Honey Sweet Holidays

For holiday gifts and treats, try these great recipes preserved in honey

 

In my family, no holiday gathering is complete without an array of jellies, chutneys and other condiments. We typically have at least two dueling versions of cranberry sauce, some manner of chutney, and a jar or two of homemade jam to eat with warm scones.

Recently, I have found myself using less sugar and more honey in my beloved holiday condiments. The resulting preserves are still plenty flavorful, but without the teeth-aching sweetness they once had.

When it comes to preserving with honey, there are just a couple things you should know. The first is that you’ll often end up with a slightly softer set than with sugar. Second, honey-sweetened preserves don’t keep as long as sugar-sweetened ones. If you don’t think you’re going to get through a whole batch quickly, either can or freeze it for longer storage.

Honey Sweetened Cranberry Jelly
Makes 2 half pints
1 12-ounce bag cranberries (approximately 2 1/2 cups)
1 cup light honey (like clover or wildflower)
1/3 cup apple cider
1 Tbs. freshly squeezed lemon juice

 

Wash the cranberries and pick out any bad ones. Combine them in a medium saucepan with the honey, apple cider, and lemon juice. Place the pan over medium-high heat and cook until the cranberries start to burst, stirring regularly. If the cranberries thicken to the point that it’s hard to stir, add a splash of water to keep it moving. When cranberries are finished cooking, pour them into the bowl of the food mill using its finest screen and work them through, or use a fine mesh sieve and a rubber scraper. Mill the cranberries until all that remains are the dry seeds and skins.

To can for shelf stability, funnel the finished jelly into a pair of clean, warm half-pint jars, leaving 1/2 inch headspace. Wipe the rims, apply clean, simmered lids and rings, and processing in a boiling water bath canner for 10 minutes.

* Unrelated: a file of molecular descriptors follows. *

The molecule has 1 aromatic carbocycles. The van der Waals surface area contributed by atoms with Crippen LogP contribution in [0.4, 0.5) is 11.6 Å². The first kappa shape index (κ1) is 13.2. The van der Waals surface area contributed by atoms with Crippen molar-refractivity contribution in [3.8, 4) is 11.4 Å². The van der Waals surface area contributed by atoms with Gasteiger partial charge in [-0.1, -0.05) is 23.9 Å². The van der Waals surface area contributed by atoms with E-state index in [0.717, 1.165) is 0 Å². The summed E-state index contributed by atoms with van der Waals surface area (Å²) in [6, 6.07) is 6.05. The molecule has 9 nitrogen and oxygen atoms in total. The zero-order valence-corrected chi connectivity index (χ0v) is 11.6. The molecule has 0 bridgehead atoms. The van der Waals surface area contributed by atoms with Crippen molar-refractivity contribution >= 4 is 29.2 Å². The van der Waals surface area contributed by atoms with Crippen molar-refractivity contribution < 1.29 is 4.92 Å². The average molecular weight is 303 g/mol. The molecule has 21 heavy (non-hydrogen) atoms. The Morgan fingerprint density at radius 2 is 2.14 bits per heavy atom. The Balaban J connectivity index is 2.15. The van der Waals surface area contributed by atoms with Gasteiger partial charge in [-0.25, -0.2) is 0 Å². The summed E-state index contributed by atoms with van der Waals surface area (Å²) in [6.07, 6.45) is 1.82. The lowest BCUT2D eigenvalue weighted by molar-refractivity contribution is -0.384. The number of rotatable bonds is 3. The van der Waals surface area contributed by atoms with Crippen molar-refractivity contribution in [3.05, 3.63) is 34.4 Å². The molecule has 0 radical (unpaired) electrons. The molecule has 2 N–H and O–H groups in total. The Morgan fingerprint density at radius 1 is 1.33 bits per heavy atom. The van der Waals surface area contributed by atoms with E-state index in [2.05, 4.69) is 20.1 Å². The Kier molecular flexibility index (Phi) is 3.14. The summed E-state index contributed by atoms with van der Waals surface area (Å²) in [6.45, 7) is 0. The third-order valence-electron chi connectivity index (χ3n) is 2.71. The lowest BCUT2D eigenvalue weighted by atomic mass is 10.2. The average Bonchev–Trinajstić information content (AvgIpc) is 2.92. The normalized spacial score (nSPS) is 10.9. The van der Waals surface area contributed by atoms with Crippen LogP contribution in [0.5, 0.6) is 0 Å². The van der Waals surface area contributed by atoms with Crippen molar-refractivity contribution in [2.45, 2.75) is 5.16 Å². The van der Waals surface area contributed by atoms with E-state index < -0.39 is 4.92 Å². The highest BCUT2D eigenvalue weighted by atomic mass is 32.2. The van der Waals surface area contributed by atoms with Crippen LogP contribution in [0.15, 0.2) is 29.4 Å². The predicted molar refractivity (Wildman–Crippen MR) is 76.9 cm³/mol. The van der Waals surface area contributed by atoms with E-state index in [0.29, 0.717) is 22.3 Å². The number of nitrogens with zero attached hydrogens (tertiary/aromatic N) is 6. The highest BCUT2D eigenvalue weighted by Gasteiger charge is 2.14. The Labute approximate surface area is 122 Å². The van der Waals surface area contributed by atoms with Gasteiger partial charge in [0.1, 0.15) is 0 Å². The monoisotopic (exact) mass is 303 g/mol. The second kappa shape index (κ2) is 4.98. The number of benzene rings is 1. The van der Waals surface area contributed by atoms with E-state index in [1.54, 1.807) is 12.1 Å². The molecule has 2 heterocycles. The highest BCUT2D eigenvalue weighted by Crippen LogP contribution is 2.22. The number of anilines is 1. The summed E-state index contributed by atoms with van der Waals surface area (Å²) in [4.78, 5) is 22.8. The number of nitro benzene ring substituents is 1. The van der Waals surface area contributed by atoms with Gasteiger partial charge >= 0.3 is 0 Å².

If you plan on eating the jelly within the next week, you can also scrape it into a heatproof container and keep it in the refrigerator.

 

Honey Sweetened Vanilla Pear Preserves

2 ½ pounds Bartlett pears (approximately 4-5 cups of chopped fruit)
1 vanilla bean, split and scraped
2 cups light honey (like clover or wildflower)
Juice of 1 lemon

In a large, heavy-bottomed pot, combine pears, honey and vanilla bean seeds and scraped pod. Cook over medium-high heat, stirring regularly, until fruit can easily be smashed with the back of a spoon or spatula and the preserves seem quite thick. If they sizzle madly when you scrape the bottom of the pot, they’re done. Stir in the lemon juice and remove from heat. 

To can for shelf stability, funnel the finished preserves into three clean, warm half-pint jars, leaving 1/2 inch headspace. Wipe rims, apply clean, simmered lids and rings, and process in a boiling water bath canner for 10 minutes. 

If you plan on eating these preserves within the next week, you can also scrape them into a heatproof container and keep them in the refrigerator.

 

Small Batch Apple Honey Chutney
Makes 3 half pints

4 cups peeled, cored and chopped apples
1 cup minced onion (about 1 small onion)
¾ cups raisins
1 ½ cups darker honey (like buckwheat)
1 ½ cups apple cider vinegar
Zest of 1 lemon
2  tsp. sea salt
1  tsp. cinnamon
2  tsp. freshly grated ginger
½  tsp. ground cloves
½  tsp. mustard seeds
¼  tsp. red chili flakes

Combine all ingredients in a wide, non-reactive pot, 4 quarts or larger. Place pot over high heat and bring to a boil. Once it bubbles, reduce heat to medium and simmer gently, stirring regularly, until slightly thickened. 

Stir every minute or so to prevent scorching. It is done when you can pull your spoon through the chutney and the space doesn’t fill in immediately, or, as vintage canning books recommend, if a spoonful scooped from the pot sits in a high mound in the bowl of the spoon instead of runing to the edges. 

When the chutney is nearly done, prepare a small boiling water bath canner and three jars. Place lids in a saucepan and simmer. When chutney is done, remove from heat and funnel into prepared jars, leaving 1/2 inch headspace. Wipe rims, apply lids and rings and process in a boiling water bath canner for 10 minutes. 

If you plan on eating these preserves within the next week, you can also scrape them into a heatproof container and keep them in the refrigerator. 

Photo and recipes by Marissa McClellan. McClellan is a full-time writer, teacher, and blogger at Food In Jars.